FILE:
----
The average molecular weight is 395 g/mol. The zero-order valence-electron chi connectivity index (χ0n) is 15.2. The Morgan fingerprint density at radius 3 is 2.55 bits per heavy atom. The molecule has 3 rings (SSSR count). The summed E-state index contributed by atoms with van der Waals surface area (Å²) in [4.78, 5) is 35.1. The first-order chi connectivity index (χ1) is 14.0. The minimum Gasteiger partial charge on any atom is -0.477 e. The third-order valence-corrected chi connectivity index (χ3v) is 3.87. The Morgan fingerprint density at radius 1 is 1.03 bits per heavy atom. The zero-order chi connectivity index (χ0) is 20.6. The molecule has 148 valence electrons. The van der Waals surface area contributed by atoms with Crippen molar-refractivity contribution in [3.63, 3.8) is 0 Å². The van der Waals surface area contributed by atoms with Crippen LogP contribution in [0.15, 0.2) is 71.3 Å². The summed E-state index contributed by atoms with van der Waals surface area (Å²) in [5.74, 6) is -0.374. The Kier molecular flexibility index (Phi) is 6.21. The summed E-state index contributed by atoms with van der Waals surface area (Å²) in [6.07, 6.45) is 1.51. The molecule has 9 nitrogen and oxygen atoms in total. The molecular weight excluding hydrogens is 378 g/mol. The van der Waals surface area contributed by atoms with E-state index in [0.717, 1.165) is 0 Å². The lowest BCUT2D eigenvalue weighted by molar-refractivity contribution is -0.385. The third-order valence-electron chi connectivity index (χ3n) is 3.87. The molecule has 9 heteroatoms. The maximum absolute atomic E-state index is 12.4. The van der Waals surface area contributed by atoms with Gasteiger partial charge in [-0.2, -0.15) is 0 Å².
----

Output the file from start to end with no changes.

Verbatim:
The average molecular weight is 395 g/mol. The zero-order valence-electron chi connectivity index (χ0n) is 15.2. The Morgan fingerprint density at radius 3 is 2.55 bits per heavy atom. The molecule has 3 rings (SSSR count). The summed E-state index contributed by atoms with van der Waals surface area (Å²) in [4.78, 5) is 35.1. The first-order chi connectivity index (χ1) is 14.0. The minimum Gasteiger partial charge on any atom is -0.477 e. The third-order valence-corrected chi connectivity index (χ3v) is 3.87. The Morgan fingerprint density at radius 1 is 1.03 bits per heavy atom. The zero-order chi connectivity index (χ0) is 20.6. The molecule has 148 valence electrons. The van der Waals surface area contributed by atoms with Crippen molar-refractivity contribution in [3.63, 3.8) is 0 Å². The van der Waals surface area contributed by atoms with Crippen LogP contribution in [0.15, 0.2) is 71.3 Å². The summed E-state index contributed by atoms with van der Waals surface area (Å²) in [5.74, 6) is -0.374. The Kier molecular flexibility index (Phi) is 6.21. The summed E-state index contributed by atoms with van der Waals surface area (Å²) in [6.07, 6.45) is 1.51. The molecule has 9 nitrogen and oxygen atoms in total. The molecular weight excluding hydrogens is 378 g/mol. The van der Waals surface area contributed by atoms with E-state index in [0.717, 1.165) is 0 Å². The lowest BCUT2D eigenvalue weighted by molar-refractivity contribution is -0.385. The third-order valence-electron chi connectivity index (χ3n) is 3.87. The molecule has 9 heteroatoms. The maximum absolute atomic E-state index is 12.4. The van der Waals surface area contributed by atoms with Gasteiger partial charge in [-0.2, -0.15) is 0 Å².